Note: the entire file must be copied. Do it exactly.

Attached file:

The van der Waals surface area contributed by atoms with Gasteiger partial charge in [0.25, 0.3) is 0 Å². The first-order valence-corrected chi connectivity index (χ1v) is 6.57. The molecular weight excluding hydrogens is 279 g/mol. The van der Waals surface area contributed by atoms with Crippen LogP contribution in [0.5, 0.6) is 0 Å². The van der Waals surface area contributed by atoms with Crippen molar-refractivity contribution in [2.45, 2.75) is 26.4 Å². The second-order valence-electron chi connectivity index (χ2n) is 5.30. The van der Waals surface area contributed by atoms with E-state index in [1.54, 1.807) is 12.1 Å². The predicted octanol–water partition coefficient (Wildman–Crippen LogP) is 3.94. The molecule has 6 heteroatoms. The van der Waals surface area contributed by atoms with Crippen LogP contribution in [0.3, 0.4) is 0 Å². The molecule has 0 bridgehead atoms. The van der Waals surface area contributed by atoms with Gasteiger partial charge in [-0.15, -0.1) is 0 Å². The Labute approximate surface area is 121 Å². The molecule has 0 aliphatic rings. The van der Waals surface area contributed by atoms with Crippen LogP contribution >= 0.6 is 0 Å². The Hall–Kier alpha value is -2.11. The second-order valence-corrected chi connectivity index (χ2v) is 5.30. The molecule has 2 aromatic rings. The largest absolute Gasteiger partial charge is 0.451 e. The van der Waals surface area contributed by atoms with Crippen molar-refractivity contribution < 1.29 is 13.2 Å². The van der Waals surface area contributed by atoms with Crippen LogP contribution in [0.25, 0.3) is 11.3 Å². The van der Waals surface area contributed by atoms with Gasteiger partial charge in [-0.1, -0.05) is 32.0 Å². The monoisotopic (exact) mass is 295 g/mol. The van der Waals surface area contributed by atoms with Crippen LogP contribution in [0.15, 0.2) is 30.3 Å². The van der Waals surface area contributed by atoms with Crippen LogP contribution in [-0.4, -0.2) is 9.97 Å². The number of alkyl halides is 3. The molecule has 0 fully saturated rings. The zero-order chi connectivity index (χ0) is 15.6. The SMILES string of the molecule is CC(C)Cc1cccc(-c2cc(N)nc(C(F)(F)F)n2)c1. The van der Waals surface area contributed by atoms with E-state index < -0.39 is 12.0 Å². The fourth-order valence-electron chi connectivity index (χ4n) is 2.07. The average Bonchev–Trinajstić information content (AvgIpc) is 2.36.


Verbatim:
The van der Waals surface area contributed by atoms with Gasteiger partial charge in [0.25, 0.3) is 0 Å². The first-order valence-corrected chi connectivity index (χ1v) is 6.57. The molecular weight excluding hydrogens is 279 g/mol. The van der Waals surface area contributed by atoms with Crippen LogP contribution in [0.5, 0.6) is 0 Å². The van der Waals surface area contributed by atoms with Crippen molar-refractivity contribution in [2.45, 2.75) is 26.4 Å². The second-order valence-electron chi connectivity index (χ2n) is 5.30. The van der Waals surface area contributed by atoms with E-state index in [1.54, 1.807) is 12.1 Å². The predicted octanol–water partition coefficient (Wildman–Crippen LogP) is 3.94. The molecule has 6 heteroatoms. The van der Waals surface area contributed by atoms with Crippen LogP contribution in [0.3, 0.4) is 0 Å². The molecule has 0 bridgehead atoms. The van der Waals surface area contributed by atoms with Gasteiger partial charge in [-0.15, -0.1) is 0 Å². The Labute approximate surface area is 121 Å². The molecule has 0 aliphatic rings. The van der Waals surface area contributed by atoms with Crippen LogP contribution >= 0.6 is 0 Å². The Hall–Kier alpha value is -2.11. The second-order valence-corrected chi connectivity index (χ2v) is 5.30. The molecule has 2 aromatic rings. The largest absolute Gasteiger partial charge is 0.451 e. The van der Waals surface area contributed by atoms with Crippen molar-refractivity contribution < 1.29 is 13.2 Å². The van der Waals surface area contributed by atoms with Crippen LogP contribution in [0.25, 0.3) is 11.3 Å². The van der Waals surface area contributed by atoms with Gasteiger partial charge in [-0.1, -0.05) is 32.0 Å². The monoisotopic (exact) mass is 295 g/mol. The van der Waals surface area contributed by atoms with Crippen LogP contribution in [0.15, 0.2) is 30.3 Å². The van der Waals surface area contributed by atoms with Crippen LogP contribution in [-0.4, -0.2) is 9.97 Å². The number of alkyl halides is 3. The molecule has 0 fully saturated rings. The zero-order chi connectivity index (χ0) is 15.6. The SMILES string of the molecule is CC(C)Cc1cccc(-c2cc(N)nc(C(F)(F)F)n2)c1. The van der Waals surface area contributed by atoms with E-state index < -0.39 is 12.0 Å². The fourth-order valence-electron chi connectivity index (χ4n) is 2.07. The average Bonchev–Trinajstić information content (AvgIpc) is 2.36.